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Does the Colour of your Cup Influence Your Tea Experience?

Does the Colour of your Cup Influence Your Tea Experience?

Do you have a favourite colour teacup that you find yourself always reaching for?  Perhaps it is part of a set which matches your teapot, or a one-off cup.  Well it seems there are probably subconscious reasons why you've chosen your teacup - and they're most likely related to the colour, shape and the materials your cup is made from.

 

In this first of our two-part series, we shall consider how the colour of your teacup influences your experience.  Our second article will explore the role that the shape and texture of your cup can also play in your tea drinking experience.

 

What Colour is Your Teacup?

Often we choose a teacup or drinking vessel suited in shape to the particular tea we are drinking - it might be  an infusing cup, a glass cup, a porcelain cup, a gaiwan or even a tea mug, we all tend to have our favourites.  One aspect of your cup choice that you may not be so consciously aware of is its colour.  

 

Colour plays an important role in our lives. From the clothes we wear, to the furnishings we have in our homes and the products we select off the supermarket shelves, colour impacts our decisions and our emotions.

 

When it comes to tea, the colour of the cup (both inside and out) can influence how we rate the taste of the tea we are drinking according to Dr. Stuart Farrimond, a UK medical doctor turned food scientist, during an episode of the UK series, Inside the Factory.  This corresponds with a study published in the Journal of Sensory Studies which showed that drinking hot chocolate in an orange cup tasted sweeter. A scientist participating in this research said, "An anecdotal example of this can be the favourite mug from which so many of us prefer to drink our tea or coffee. Perhaps that drink, which is always prepared in more or less the same manner, does not really taste better from our preferred mug, but the mug itself simply improves our overall multisensory experience.”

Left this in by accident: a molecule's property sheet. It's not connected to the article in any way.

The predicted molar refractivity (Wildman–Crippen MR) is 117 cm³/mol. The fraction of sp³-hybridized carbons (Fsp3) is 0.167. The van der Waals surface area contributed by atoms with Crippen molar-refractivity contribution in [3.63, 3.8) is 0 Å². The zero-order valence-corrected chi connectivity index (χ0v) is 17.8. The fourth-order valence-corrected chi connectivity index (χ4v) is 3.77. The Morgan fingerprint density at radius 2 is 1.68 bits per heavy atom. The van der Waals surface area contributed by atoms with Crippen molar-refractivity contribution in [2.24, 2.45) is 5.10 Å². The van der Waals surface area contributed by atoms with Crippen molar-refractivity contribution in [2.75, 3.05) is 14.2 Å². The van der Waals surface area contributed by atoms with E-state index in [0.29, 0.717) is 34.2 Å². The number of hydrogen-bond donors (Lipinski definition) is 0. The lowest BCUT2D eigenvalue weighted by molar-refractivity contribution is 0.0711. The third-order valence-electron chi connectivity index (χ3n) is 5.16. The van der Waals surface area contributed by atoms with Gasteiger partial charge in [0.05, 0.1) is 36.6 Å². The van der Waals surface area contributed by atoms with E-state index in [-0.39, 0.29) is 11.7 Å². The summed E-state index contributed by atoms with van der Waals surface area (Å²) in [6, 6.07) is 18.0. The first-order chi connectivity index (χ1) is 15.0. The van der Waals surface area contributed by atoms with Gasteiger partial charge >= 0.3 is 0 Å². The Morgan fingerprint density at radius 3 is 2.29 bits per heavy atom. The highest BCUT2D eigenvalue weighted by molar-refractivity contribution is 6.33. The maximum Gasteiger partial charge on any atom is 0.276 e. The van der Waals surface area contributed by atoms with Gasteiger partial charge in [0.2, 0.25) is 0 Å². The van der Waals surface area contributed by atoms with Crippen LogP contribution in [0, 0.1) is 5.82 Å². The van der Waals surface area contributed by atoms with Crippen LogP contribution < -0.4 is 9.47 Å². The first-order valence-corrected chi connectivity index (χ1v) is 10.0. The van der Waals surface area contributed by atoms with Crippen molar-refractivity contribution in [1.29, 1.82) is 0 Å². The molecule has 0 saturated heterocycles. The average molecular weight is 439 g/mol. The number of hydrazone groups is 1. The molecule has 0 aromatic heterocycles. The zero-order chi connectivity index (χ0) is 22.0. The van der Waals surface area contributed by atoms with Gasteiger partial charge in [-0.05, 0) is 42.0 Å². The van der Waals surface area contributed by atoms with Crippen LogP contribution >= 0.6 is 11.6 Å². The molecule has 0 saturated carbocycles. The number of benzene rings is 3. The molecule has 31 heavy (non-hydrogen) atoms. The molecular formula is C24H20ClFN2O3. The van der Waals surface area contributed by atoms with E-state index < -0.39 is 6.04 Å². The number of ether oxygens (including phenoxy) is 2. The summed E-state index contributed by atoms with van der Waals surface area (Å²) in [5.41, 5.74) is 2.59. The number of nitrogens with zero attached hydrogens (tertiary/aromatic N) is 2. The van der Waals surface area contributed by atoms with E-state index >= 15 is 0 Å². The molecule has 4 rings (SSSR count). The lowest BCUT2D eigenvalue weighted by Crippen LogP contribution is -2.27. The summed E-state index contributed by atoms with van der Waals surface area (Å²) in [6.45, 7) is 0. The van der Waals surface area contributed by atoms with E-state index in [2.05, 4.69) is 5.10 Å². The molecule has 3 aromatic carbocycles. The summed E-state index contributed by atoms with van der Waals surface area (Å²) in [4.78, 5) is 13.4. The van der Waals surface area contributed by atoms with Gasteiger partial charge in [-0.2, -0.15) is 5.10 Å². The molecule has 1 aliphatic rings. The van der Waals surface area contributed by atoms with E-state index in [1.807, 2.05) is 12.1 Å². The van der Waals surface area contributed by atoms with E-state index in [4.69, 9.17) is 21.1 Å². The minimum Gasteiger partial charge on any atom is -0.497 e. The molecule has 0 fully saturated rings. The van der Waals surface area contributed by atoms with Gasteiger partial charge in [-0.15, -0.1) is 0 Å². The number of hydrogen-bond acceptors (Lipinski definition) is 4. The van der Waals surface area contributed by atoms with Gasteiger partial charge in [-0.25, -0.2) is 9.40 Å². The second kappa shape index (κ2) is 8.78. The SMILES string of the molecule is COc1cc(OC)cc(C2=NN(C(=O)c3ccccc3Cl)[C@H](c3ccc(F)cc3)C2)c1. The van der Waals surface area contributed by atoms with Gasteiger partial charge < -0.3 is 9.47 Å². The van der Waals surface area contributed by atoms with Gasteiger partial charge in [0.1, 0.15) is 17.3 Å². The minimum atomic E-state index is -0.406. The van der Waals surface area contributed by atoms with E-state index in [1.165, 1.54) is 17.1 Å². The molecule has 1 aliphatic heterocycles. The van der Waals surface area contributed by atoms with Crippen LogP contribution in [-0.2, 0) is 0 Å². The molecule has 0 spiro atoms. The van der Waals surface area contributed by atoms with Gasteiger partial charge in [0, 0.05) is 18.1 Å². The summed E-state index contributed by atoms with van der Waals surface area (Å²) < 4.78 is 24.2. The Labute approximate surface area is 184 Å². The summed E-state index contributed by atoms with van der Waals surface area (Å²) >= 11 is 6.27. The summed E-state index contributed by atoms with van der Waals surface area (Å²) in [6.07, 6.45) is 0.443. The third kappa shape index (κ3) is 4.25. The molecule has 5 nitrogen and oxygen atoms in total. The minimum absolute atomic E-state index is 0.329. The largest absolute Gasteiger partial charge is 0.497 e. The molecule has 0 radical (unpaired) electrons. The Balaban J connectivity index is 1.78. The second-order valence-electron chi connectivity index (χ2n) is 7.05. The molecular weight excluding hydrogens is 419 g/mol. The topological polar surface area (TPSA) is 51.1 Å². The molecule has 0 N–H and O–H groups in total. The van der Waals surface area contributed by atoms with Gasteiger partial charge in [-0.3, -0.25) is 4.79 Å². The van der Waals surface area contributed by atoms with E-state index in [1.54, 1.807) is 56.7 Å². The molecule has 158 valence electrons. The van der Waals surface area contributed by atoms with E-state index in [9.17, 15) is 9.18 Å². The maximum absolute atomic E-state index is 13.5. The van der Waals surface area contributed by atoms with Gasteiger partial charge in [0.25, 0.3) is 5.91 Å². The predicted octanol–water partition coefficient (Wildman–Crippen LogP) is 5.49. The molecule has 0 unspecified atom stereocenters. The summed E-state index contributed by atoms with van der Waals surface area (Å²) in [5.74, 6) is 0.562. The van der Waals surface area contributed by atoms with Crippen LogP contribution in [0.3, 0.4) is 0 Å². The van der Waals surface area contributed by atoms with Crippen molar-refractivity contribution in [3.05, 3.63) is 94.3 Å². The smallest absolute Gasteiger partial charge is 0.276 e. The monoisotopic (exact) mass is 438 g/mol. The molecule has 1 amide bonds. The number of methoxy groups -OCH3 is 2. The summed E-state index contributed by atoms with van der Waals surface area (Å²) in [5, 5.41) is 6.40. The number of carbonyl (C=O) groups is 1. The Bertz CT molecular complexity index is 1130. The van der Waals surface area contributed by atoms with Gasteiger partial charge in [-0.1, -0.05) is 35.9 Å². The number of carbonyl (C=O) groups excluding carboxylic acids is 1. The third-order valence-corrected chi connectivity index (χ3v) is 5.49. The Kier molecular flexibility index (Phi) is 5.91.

Dr Farrimond identified the following points when it comes to teacup colour choices:

  • green - a green cup is often chosen by green tea drinkers to enhance the colour of the tea
  • red or pink - a red or pink cup helps to accentuate the natural sweetness of the tea you are drinking.
  • blue or white - drinking tea in a blue or white cup will accentuate the saltiness of your tea.

The colour and shade of your tea theoretically remain the same, should you pour it from one vessel to another. However, our brains take the colour of the cup into consideration when deciding upon the colour of the tea. This means tea in a blue cup could look a different shade than the same tea liquor in an orange cup.  

 

As an aside you may be interested to know that at Stir HQ in Queenstown we use pure white cup sets whenever we are conducting sensory evaluations of tea liquor and samples.  The white cupping sets we use are industry standard across the world for tastings.

 

From our research there seems little debate that the colour of the cup does affect how we perceive the taste of tea.  Colour impacts how we might experience sweet or salty for example or the intensity of flavour.  Our choice of cup colour may be a direct link to our previous experiences of an enhanced sensory visual and taste experience.   

 

Of course there is always another school of thought that leads you to a favourite cup purely based on the colour of the outside, the feel in the hand, or the sentimentality of a cup gifted from a favourite Aunty or friend. 

 

You may wish to take note of the cup you are drawn to next time the kettle boils.

 

Posted: Thursday 4 June 2020